UPDATED ON AUGUST 2ND, 2019
What is Chronic Pain?
Pain is your body’s way of telling you something is wrong. Once the source of the pain is gone, the pain goes usually away. But chronic pain is different in that you can experience pain for weeks, months, or even years after the initial cause is gone. Doctors often define chronic pain as any pain that lasts for 3 to 6 months or more. Pain lasting this long can have serious effects on your day-to-day life.
The Centers for Disease Control and Prevention estimated in 2016 that 20.4% of U.S. adults (50 million) had chronic pain and 8% (19.6 million) had high-impact chronic pain (pain that frequently limits life or work activity). Both were more common among adults in the following groups:
- living in poverty
- used to be employed but are no longer working
- less than a high school education
- without health insurance
- living in rural areas
Chronic pain is one of the most common reasons that adults seek medical attention. It’s linked to:
- restriction of mobility and the ability to work and do daily activities
- opioid addiction
- anxiety and depression
- poor or reduced quality of life
In Europe, chronic musculoskeletal pain affects more than 1 in 4 elderly people, in Australia it’s estimated that half of older people have chronic pain, and in the U.S. it’s estimated that 80% of nursing home residents suffer from chronic pain.
Common Causes of Chronic Pain
The most common causes of chronic pain are:
- back pain (from slipped or bulging discs, spinal stenosis, fractures, soft tissue, ligament, or tendon damage; and structural deformities such as scoliosis or lordosis)
- headaches (from tension headaches, eye strain, migraines, and cluster headaches)
- joint pain (from osteoarthritis, bursistis, tendinitis, rheumatoid arthritis, and repetitive strain injuries)
- nerve pain (from sciatica, diabetic neuropathy, carpal tunnel syndrome, postherpetic neuralgia, and trigeminal neuralgia)
Treatment of Chronic Pain
If you are living with chronic pain, you may understand the feeling of despair and hopelessness. The thought of the pain never ending is real. Chronic pain wears on your nerves and oftentimes creates additional problems such as anxiety and depression. The most common method of dealing with pain involves taking a medication such as a narcotic.
What is CBD?
CBD (cannabidiol) is one of more that 120 compounds called cannabinoids. A cannabinoid is a diverse class of chemical compounds that acts on the cannabinoid receptors in the body. The most famous is THC (tetrahydracannabinol), the cannabinoid that makes people high when they use marijuana. CBD doesn’t make you high; in fact when it’s taken with THC it reduces the high from the THC. CBD is now the subject of more academic research due since the FDA approved Epidiolex as the first CBD-based drug for the treatment of two forms of epilepsy. Other studies have found CBD to show promise in the treatment of many disorders, including:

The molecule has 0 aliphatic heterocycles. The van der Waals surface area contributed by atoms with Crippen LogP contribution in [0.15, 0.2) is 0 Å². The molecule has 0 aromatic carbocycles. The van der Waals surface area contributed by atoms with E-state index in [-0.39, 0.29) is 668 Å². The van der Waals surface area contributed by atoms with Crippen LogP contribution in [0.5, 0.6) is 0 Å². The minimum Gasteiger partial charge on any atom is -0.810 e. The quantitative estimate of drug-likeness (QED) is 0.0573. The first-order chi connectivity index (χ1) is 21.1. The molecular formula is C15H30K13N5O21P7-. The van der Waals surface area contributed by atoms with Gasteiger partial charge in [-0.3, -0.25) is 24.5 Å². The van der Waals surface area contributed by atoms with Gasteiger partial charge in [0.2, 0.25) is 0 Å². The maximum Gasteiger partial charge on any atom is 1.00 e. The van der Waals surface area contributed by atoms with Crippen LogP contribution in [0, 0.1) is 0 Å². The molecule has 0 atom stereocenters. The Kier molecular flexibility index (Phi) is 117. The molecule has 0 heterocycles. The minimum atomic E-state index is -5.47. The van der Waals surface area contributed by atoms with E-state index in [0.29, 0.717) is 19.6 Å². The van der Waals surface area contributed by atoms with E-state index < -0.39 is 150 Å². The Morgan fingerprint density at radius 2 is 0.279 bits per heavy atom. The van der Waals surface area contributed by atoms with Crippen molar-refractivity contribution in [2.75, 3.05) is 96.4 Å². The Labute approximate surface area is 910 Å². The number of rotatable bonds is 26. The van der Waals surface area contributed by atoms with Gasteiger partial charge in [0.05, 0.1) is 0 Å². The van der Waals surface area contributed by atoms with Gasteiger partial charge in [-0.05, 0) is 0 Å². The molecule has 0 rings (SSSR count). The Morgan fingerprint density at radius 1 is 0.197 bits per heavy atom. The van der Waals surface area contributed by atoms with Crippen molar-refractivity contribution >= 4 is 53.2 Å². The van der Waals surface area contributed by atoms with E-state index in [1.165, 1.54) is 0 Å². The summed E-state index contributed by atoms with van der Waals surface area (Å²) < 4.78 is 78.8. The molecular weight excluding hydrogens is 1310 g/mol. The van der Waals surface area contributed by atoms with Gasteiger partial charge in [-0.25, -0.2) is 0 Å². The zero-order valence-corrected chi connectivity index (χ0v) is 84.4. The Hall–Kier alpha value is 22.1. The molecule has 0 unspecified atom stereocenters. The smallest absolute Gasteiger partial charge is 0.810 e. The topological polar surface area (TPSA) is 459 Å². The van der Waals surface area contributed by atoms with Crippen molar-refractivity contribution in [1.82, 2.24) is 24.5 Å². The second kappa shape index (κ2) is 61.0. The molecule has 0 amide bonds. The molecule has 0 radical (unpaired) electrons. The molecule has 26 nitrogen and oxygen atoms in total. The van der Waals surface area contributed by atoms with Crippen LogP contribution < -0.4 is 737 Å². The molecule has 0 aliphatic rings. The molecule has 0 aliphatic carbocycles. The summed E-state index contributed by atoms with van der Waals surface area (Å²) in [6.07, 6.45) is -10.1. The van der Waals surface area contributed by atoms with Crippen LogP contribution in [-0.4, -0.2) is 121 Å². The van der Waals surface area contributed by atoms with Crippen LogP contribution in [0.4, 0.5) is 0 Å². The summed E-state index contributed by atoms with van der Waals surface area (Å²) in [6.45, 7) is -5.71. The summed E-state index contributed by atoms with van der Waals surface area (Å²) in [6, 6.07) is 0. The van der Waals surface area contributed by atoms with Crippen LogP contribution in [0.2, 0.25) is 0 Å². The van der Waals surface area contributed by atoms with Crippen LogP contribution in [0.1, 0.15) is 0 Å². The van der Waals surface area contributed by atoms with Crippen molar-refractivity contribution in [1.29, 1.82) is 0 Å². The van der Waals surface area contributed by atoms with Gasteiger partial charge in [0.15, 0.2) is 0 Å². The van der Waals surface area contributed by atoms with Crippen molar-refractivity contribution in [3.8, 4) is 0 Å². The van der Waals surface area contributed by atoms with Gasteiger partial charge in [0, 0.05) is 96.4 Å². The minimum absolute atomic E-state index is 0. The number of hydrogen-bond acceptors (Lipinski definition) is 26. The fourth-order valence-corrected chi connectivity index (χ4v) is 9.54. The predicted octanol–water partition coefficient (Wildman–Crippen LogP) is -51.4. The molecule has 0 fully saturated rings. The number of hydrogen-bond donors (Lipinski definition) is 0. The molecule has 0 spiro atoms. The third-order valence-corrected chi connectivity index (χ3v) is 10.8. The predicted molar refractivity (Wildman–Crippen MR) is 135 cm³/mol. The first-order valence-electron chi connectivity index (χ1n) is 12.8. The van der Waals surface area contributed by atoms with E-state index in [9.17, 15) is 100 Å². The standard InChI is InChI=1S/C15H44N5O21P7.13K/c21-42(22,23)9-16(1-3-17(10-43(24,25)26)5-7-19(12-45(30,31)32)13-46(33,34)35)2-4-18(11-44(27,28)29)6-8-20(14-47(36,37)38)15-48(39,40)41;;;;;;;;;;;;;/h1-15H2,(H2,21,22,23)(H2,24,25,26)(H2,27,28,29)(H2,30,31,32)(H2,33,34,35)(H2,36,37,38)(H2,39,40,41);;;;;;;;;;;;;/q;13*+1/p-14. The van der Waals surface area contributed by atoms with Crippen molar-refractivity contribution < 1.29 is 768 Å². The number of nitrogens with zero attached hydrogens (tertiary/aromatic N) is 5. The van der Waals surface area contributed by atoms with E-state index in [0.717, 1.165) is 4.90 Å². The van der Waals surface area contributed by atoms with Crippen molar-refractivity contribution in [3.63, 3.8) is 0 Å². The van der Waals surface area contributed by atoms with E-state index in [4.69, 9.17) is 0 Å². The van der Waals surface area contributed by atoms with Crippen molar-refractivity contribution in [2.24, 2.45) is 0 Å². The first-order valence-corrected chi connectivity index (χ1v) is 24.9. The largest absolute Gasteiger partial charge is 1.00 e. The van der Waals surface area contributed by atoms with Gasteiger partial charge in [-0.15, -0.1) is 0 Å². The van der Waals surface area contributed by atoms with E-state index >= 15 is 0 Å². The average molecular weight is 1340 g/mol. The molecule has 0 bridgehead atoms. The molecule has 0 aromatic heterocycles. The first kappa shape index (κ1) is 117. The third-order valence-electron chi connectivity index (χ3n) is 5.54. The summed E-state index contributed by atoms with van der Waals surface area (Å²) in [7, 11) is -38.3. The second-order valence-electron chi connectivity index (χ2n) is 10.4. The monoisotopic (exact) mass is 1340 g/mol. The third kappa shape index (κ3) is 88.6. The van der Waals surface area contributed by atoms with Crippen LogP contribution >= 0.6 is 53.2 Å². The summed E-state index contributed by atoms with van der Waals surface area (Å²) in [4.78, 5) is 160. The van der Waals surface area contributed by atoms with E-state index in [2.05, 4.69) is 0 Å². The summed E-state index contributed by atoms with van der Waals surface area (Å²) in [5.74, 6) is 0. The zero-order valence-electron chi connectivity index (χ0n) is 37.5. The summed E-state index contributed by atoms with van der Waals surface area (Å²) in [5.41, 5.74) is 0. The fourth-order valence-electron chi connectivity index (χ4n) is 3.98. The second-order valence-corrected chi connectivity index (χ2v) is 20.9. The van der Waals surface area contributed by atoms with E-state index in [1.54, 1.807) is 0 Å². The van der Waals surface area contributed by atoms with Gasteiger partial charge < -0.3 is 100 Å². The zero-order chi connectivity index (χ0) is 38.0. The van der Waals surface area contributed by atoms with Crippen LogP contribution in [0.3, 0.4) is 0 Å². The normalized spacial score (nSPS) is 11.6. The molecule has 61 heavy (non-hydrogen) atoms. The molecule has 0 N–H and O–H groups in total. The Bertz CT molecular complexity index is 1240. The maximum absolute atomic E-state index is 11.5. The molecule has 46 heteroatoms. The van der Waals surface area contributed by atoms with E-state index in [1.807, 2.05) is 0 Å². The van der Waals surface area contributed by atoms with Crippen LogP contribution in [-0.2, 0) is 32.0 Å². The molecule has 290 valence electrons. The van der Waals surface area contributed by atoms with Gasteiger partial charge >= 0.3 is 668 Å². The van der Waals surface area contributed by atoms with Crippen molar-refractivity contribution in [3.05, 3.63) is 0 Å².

Since the Farm Bill passed in 2018, the door has opened wider for both physicians and the general public to have another option for pain management as the U.S. has access to hemp-derived CBD.
Can CBD Treat Chronic Pain?
A study published in the National Institutes of Health reviewed studies conducted between 1988 and 2007 and concluded that CBD was effective for pain management without adverse side effects. The main reason why CBD is supported in the treatment of chronic pain is due to its ability to suppress inflammatory neuropathic pain by targeting certain receptors throughout the body. In addition to reducing pain, CBD was found to be anti-emetic (prevents vomiting and nausea), produces apoptosis (cell death) in malignant cells, inhibits cancer-induced andiogenesis (growth of new blood vessels). The study also stated that CBD has neuroprotective antioxidant qualities, and looks to be effective in the treatment of insomnia and multiple sclerosis.
In a study published in the Journal of Experimental Medicine, researchers were able to identify a specific component in CBD, which shows CBD to be “an ideal glycinergic cannabinoid that can be used to treat chronic pain without causing aversive effects.“ These findings may be able to be applied to future studies in order to develop a new generation of glycinergic cannabinoids to treat chronic pain. The other important discovery from this research was how glycinergic cannabinoids are unlikely to cause a drug tachyphylaxis (tolerance) unlike narcotics. This means people suffering from chronic pain would no longer need to be concerned with becoming physically addicted to using CBD as part of their treatment plan.
Additionally, CBD can be used to help motivate patients suffering from chronic pain. In a study published in 2017 by Frontiers in Pharmacy, CBD was found to indirectly affect the reward system. Since pain involves different regions of the brain, it impacts emotional processing. CBD was found to have a positive impact on the psychological aspects of chronic pain “presumably because of pain relief or reduction of pain aversiveness.” CBD can help manage almost all symptoms associated with chronic pain.